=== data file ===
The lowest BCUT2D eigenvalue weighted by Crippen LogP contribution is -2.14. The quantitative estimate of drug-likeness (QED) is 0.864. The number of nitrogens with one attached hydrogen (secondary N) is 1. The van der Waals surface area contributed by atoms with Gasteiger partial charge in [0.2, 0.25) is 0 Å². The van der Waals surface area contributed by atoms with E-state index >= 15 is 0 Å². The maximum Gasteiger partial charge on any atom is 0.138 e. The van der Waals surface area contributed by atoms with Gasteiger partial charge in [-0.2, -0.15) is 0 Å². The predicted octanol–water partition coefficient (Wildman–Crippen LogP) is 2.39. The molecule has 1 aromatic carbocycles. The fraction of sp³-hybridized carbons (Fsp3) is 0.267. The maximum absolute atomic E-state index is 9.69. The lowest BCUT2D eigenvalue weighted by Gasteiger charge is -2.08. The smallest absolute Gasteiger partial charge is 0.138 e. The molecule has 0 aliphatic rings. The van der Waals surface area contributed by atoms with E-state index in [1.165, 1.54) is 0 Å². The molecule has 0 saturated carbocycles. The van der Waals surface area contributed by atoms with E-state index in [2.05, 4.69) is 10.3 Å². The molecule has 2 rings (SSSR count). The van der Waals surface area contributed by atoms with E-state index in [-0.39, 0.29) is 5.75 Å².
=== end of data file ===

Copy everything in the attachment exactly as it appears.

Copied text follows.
The lowest BCUT2D eigenvalue weighted by Crippen LogP contribution is -2.14. The quantitative estimate of drug-likeness (QED) is 0.864. The number of nitrogens with one attached hydrogen (secondary N) is 1. The van der Waals surface area contributed by atoms with Gasteiger partial charge in [0.2, 0.25) is 0 Å². The van der Waals surface area contributed by atoms with E-state index >= 15 is 0 Å². The maximum Gasteiger partial charge on any atom is 0.138 e. The van der Waals surface area contributed by atoms with Gasteiger partial charge in [-0.2, -0.15) is 0 Å². The predicted octanol–water partition coefficient (Wildman–Crippen LogP) is 2.39. The molecule has 1 aromatic carbocycles. The fraction of sp³-hybridized carbons (Fsp3) is 0.267. The maximum absolute atomic E-state index is 9.69. The lowest BCUT2D eigenvalue weighted by Gasteiger charge is -2.08. The smallest absolute Gasteiger partial charge is 0.138 e. The molecule has 0 aliphatic rings. The van der Waals surface area contributed by atoms with E-state index in [1.165, 1.54) is 0 Å². The molecule has 0 saturated carbocycles. The van der Waals surface area contributed by atoms with E-state index in [2.05, 4.69) is 10.3 Å². The molecule has 2 rings (SSSR count). The van der Waals surface area contributed by atoms with E-state index in [-0.39, 0.29) is 5.75 Å².